Dear Kurt Warner,
I am writing to thank you for your input on the complicated issue of stem cell research. While it is a delicate topic on which plenty of well intentioned people disagree, you succeeded where everyone else had failed. You managed to bring an uncommon sense of clarity to the subject.
In the latest ad campaign to humble the silver screen this October, you state that stem cell research is wrong because it costs millions and could take as long as 15 years to produce any results. Fifteen years! That’s, like, a millennium. Or something.
Well, I couldn’t agree more. How many concussions does it take before I can start thinking that deeply?
Most supporters of the amendment to ban stem cell research have their hearts in the right place. They believe it crosses numerous ethical boundaries that cannot be compromised. But no one had made the argument that it’s just a waste of time before.
While we’re at it, though, I would like to suggest that the following, too, be voted down by the good citizens of Missourah: Education. I’ve been in school for 15 years now, plus a few more years of preschool, and still, nothing has happened. Where’s my corner office with a view of Fifth Avenue? Where’s my five-bedroom house and three-car garage? Where’s my six-figure paycheck? What a waste!
Children. Have you ever seen a child run for president or fly to the moon or write a great American novel? Only in the movies, and even then they get help from the plucky B-list actor in a supporting role. Kids are all talk. They take ages to develop and I should say, I’ve had it with them, always coloring stuff with their crayons and giving names to stuffed animals. Do something with your lives kids; enough is enough!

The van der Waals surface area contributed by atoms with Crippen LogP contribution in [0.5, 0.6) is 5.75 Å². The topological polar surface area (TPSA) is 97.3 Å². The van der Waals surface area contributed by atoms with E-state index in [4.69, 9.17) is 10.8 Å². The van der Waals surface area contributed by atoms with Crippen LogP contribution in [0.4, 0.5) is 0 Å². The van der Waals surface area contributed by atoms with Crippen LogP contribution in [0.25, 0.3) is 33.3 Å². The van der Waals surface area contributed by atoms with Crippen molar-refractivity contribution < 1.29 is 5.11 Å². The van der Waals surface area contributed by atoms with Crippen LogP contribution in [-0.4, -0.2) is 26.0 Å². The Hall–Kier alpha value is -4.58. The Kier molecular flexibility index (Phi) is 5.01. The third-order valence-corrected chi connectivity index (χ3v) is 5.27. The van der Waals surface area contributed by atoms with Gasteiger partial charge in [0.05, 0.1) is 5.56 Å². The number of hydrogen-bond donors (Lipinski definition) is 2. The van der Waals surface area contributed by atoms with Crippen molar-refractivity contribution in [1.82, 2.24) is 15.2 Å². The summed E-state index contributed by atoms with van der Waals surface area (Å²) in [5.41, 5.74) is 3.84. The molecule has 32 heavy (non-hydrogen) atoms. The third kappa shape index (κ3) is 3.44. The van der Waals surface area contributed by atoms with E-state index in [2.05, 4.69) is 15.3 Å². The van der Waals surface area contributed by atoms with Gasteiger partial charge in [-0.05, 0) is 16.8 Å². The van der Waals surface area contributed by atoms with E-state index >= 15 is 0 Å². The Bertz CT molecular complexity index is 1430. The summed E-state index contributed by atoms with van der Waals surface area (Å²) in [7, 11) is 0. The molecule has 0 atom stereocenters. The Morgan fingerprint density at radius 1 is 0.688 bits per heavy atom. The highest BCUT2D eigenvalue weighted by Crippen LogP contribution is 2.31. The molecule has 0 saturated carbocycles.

Mr. Warner, I can only hope that this becomes the start of a new trend of athletes exploiting their roles in the public spotlight for questionable ends. Too often, professional athletes confine their worldly views to the small space inside their heads, failing to utilize their obviously superior mental dispositions for the benefit of the greater good.
But not you, Kurt. You do something very important for a living and you know it. You throw an inflatable piece of pigskin to someone who is paid to catch it, once a week, for 16 weeks a year. Sometimes you even throw it to the right person. And society is much better for it.
Because of that, your opinion on stem cell research, more than the opinions of scientists who work on it, the professionals who study it, or even those who are affected by it, matters to me. Because I watched you play once and you were pretty good.
Too often athletes focus their considerable influence on time-wasting charitable works—boring projects to send underprivileged children to college or feed the hungry. But not you, Kurt. You see beyond the pernicious fog of reality and into the issues that really matter: the fake ones. Why use your fading credibility for a clear-cut good when, by filming such an ad, you can lower the credibility of legitimate ethical concerns and prevent the advancement of science simultaneously?
I applaud you for taking advantage of your position as a once-sorta-respected member of the community for political purposes. Oh, and on behalf of Alzheimer’s and Parkinson’s patients for whom 15 years really is too long to wait: Thanks, Kurt! You’re an inspiration to us all.